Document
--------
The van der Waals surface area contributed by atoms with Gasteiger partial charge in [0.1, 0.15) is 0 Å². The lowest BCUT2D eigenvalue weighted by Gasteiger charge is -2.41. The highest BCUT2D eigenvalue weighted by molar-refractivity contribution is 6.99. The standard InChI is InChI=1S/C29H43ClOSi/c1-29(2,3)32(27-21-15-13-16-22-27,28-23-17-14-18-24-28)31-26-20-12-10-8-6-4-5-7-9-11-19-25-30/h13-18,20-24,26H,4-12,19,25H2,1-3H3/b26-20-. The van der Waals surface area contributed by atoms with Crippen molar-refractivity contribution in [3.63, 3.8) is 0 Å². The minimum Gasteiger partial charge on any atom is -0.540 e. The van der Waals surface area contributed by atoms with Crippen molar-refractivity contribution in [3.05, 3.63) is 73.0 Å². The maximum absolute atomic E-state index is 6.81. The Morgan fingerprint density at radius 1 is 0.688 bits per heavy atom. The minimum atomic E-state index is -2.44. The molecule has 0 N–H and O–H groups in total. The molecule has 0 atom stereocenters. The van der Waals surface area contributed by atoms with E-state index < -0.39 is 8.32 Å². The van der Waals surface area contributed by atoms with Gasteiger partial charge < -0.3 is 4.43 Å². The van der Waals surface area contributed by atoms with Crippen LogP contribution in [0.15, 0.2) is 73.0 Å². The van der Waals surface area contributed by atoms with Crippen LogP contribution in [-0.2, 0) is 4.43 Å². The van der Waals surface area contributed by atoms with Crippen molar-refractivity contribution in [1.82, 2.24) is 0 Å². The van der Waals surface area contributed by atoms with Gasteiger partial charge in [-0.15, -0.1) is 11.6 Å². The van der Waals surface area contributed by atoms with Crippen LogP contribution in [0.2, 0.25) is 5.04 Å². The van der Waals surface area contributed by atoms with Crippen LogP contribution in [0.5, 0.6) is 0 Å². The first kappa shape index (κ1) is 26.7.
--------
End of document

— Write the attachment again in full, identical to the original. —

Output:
The van der Waals surface area contributed by atoms with Gasteiger partial charge in [0.1, 0.15) is 0 Å². The lowest BCUT2D eigenvalue weighted by Gasteiger charge is -2.41. The highest BCUT2D eigenvalue weighted by molar-refractivity contribution is 6.99. The standard InChI is InChI=1S/C29H43ClOSi/c1-29(2,3)32(27-21-15-13-16-22-27,28-23-17-14-18-24-28)31-26-20-12-10-8-6-4-5-7-9-11-19-25-30/h13-18,20-24,26H,4-12,19,25H2,1-3H3/b26-20-. The van der Waals surface area contributed by atoms with Crippen molar-refractivity contribution in [3.63, 3.8) is 0 Å². The minimum Gasteiger partial charge on any atom is -0.540 e. The van der Waals surface area contributed by atoms with Crippen molar-refractivity contribution in [3.05, 3.63) is 73.0 Å². The maximum absolute atomic E-state index is 6.81. The Morgan fingerprint density at radius 1 is 0.688 bits per heavy atom. The minimum atomic E-state index is -2.44. The molecule has 0 N–H and O–H groups in total. The molecule has 0 atom stereocenters. The van der Waals surface area contributed by atoms with E-state index < -0.39 is 8.32 Å². The van der Waals surface area contributed by atoms with Gasteiger partial charge < -0.3 is 4.43 Å². The van der Waals surface area contributed by atoms with Crippen LogP contribution in [0.15, 0.2) is 73.0 Å². The van der Waals surface area contributed by atoms with Crippen LogP contribution in [-0.2, 0) is 4.43 Å². The van der Waals surface area contributed by atoms with Crippen molar-refractivity contribution in [1.82, 2.24) is 0 Å². The van der Waals surface area contributed by atoms with Gasteiger partial charge in [-0.15, -0.1) is 11.6 Å². The van der Waals surface area contributed by atoms with Crippen LogP contribution in [0.2, 0.25) is 5.04 Å². The van der Waals surface area contributed by atoms with Crippen LogP contribution in [0.5, 0.6) is 0 Å². The first kappa shape index (κ1) is 26.7.